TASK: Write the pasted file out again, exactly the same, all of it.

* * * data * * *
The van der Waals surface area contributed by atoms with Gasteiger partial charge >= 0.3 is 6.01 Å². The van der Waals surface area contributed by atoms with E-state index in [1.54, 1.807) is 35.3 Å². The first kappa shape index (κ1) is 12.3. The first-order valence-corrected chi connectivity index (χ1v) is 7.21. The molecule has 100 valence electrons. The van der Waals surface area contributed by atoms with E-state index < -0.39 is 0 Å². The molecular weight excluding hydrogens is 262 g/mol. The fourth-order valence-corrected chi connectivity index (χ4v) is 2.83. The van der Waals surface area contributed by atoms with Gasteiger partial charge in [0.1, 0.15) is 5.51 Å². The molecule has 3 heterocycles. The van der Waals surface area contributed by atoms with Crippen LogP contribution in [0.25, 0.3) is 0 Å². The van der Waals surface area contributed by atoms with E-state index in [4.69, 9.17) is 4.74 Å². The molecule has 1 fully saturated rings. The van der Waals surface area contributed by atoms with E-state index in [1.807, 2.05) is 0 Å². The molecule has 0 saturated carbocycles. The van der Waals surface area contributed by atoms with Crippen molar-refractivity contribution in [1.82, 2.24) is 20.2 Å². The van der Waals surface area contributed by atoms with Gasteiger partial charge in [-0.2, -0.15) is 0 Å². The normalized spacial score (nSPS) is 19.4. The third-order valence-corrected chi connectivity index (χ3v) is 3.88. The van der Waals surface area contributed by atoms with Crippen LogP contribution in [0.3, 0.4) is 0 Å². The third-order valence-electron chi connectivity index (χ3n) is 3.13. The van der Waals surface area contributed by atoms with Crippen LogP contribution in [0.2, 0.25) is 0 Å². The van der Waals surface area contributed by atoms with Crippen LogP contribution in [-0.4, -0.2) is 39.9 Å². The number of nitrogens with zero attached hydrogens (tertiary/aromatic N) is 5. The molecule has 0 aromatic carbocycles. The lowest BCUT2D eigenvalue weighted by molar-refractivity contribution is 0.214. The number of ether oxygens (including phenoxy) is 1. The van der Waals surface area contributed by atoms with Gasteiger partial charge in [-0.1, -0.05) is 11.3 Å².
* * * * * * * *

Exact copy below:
The van der Waals surface area contributed by atoms with Gasteiger partial charge >= 0.3 is 6.01 Å². The van der Waals surface area contributed by atoms with E-state index in [1.54, 1.807) is 35.3 Å². The first kappa shape index (κ1) is 12.3. The first-order valence-corrected chi connectivity index (χ1v) is 7.21. The molecule has 100 valence electrons. The van der Waals surface area contributed by atoms with E-state index < -0.39 is 0 Å². The molecular weight excluding hydrogens is 262 g/mol. The fourth-order valence-corrected chi connectivity index (χ4v) is 2.83. The van der Waals surface area contributed by atoms with Gasteiger partial charge in [0.1, 0.15) is 5.51 Å². The molecule has 3 heterocycles. The van der Waals surface area contributed by atoms with Crippen LogP contribution in [0.25, 0.3) is 0 Å². The van der Waals surface area contributed by atoms with E-state index in [4.69, 9.17) is 4.74 Å². The molecule has 1 fully saturated rings. The van der Waals surface area contributed by atoms with E-state index in [1.807, 2.05) is 0 Å². The molecule has 0 saturated carbocycles. The van der Waals surface area contributed by atoms with Crippen molar-refractivity contribution in [1.82, 2.24) is 20.2 Å². The van der Waals surface area contributed by atoms with Gasteiger partial charge in [-0.2, -0.15) is 0 Å². The normalized spacial score (nSPS) is 19.4. The third-order valence-corrected chi connectivity index (χ3v) is 3.88. The van der Waals surface area contributed by atoms with Crippen LogP contribution in [0.3, 0.4) is 0 Å². The third-order valence-electron chi connectivity index (χ3n) is 3.13. The van der Waals surface area contributed by atoms with Crippen LogP contribution in [0.2, 0.25) is 0 Å². The van der Waals surface area contributed by atoms with Crippen LogP contribution in [-0.4, -0.2) is 39.9 Å². The number of nitrogens with zero attached hydrogens (tertiary/aromatic N) is 5. The molecule has 0 aromatic carbocycles. The lowest BCUT2D eigenvalue weighted by molar-refractivity contribution is 0.214. The number of ether oxygens (including phenoxy) is 1. The van der Waals surface area contributed by atoms with Gasteiger partial charge in [-0.1, -0.05) is 11.3 Å².